A senior Islamic militant, wanted by the US government, has been killed in a clash with the Philippine military in the nation's restive south, an official said yesterday.
Abdul Mubin Sakandal, a leader of the al-Qaeda-linked Abu Sayyaf (Bearer of the Sword) group, was killed during a joint navy and marine operation on the remote island of Tawi-Tawi, a military official said.
Sakandal, also known as Abdurajak Mobin, had allegedly helped carry out a string of high-profile kidnappings of foreigners from resort islands in neighboring Malaysia and from the Philippine isle of Palawan.
"Our naval elements neutralized Mobin ... during a dragnet operation at 7.30pm on Saturday," regional navy chief Rear Admiral Emilio Marayag said.
Posted on the US government's list of wanted "terrorists," Sakandal was a brother in law and a lieutenant of overall Abu Sayyaf leader Khadaffy Janjalani, who was himself killed last year by marines.
Washington had earlier offered up to US$20,000 for Sakandal's arrest, while the Philippine government had placed a separate 2 million peso (US$48,780) bounty on his head.
Founded in the early 1990s by Afghan-trained Abdurajak Abubakar Janjalani, the Abu Sayyaf initially fought for an independent Islamic state in the southern Philippines, and had once received funding from Osama bin Laden's network, experts say.
After Janjalani was killed in 1998, the group degenerated into a criminal gang, specializing in kidnap for ransom and bombing attacks.
In 2000 and 2001, they seized dozens of foreign hostages. Although all of the European hostages were later freed on ransom, two kidnapped Americans were killed -- with one of them beheaded.
Last week, 14 Abu Sayyaf members were sentenced to life imprisonment for the deaths of the American hostages.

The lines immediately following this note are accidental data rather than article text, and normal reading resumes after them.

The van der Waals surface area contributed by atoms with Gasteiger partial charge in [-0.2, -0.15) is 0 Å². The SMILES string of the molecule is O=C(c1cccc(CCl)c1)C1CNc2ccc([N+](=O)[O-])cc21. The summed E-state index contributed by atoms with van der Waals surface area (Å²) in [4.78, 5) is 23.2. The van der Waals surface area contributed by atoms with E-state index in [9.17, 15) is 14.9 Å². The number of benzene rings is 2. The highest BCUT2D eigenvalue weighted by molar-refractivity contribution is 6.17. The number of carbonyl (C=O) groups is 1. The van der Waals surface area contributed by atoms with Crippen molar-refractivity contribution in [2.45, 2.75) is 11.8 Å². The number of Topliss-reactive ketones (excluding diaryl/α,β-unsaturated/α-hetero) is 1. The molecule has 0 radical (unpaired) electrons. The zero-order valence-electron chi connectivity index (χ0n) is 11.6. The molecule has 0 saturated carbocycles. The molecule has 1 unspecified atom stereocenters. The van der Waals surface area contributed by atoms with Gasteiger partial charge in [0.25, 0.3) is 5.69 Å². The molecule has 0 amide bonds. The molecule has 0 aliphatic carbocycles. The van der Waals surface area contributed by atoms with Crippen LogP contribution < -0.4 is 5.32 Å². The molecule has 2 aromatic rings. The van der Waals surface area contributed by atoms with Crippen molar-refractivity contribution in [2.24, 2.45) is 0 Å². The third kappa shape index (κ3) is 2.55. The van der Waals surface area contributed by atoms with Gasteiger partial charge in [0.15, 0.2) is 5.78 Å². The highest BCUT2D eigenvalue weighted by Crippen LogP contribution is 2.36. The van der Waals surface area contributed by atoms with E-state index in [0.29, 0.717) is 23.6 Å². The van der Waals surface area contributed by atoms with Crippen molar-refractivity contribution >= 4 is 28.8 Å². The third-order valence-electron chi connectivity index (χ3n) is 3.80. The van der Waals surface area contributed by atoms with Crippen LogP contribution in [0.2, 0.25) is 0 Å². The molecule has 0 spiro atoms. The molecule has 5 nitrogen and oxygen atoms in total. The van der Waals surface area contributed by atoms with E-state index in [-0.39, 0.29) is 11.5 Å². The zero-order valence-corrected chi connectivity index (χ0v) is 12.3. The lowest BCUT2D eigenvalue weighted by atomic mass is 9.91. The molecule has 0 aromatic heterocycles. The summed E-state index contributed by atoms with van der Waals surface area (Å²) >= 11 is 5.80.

In 2004, the Abu Sayyaf firebombed a passenger ferry in Manila Bay, killing more than 100 people in the country's worst terrorist attack.
A coronavirus-free tropical island nestled in the northern Pacific might seem the perfect place to ride out a pandemic, but residents on Palau said that life right now is far from idyllic. The microstate of 18,000 people is among a dwindling number of places on Earth that still report zero cases of COVID-19 as figures mount daily elsewhere. The disparate group also includes Samoa, Turkmenistan, North Korea and bases on the frozen continent of Antarctica. A dot in the ocean hundreds of kilometers from its nearest neighbors, Palau is surrounded by the vast Pacific Ocean, which has acted as a buffer against the
Dutch scientists have found the coronavirus in a city’s wastewater before COVID-19 cases were reported, demonstrating a novel early warning system for the disease. SARS-CoV-2 — the virus that causes COVID-19 — is often excreted in an infected person’s stool. Although it is unlikely that sewage will become an important route of transmission, the pathogen’s increasing circulation in communities would increase the amount of it flowing into sewer systems, Gertjan Medema and colleagues at the KWR Water Research Institute in Nieuwegein said on Monday. They detected genetic material from the coronavirus at a wastewater treatment plant in Amersfoort on March 5, before
TRUE TOLL? Some Chinese are skeptical about official data, particularly given the overwhelmed medical system and initial attempts to cover up the outbreak The long lines and stacks of urns greeting family members of the dead at funeral homes in Wuhan, China, are spurring questions about the true scale of casualties at the epicenter of the COVID-19 outbreak, renewing pressure on a Chinese government struggling to control its containment narrative. The families of those who succumbed to the coronavirus in the city, where the disease first emerged, were allowed to pick up their cremated ashes at eight funeral homes last week. As they did, photographs circulated on Chinese social media of thousands of urns being ferried in. Outside one funeral home, trucks shipped in about 2,500
KEEN INTEREST: India is trying to procure medical gear from domestic producers and abroad, and China has emerged as a possible supplier as its factories reopen India is to buy ventilators and masks from China to help it deal with COVID-19, a government official said yesterday, even though some countries in Europe had complained about the quality of the equipment. India has recorded 1,251 cases of the coronavirus, with 32 deaths, but health experts said the country of 1.3 billion people could see a major surge in cases that could overwhelm its weak public health system. Indian Prime Minister Narendra Modi’s government said that it was trying to procure medical gear, including masks and body coveralls, both from domestic firms and from countries such as South Korea and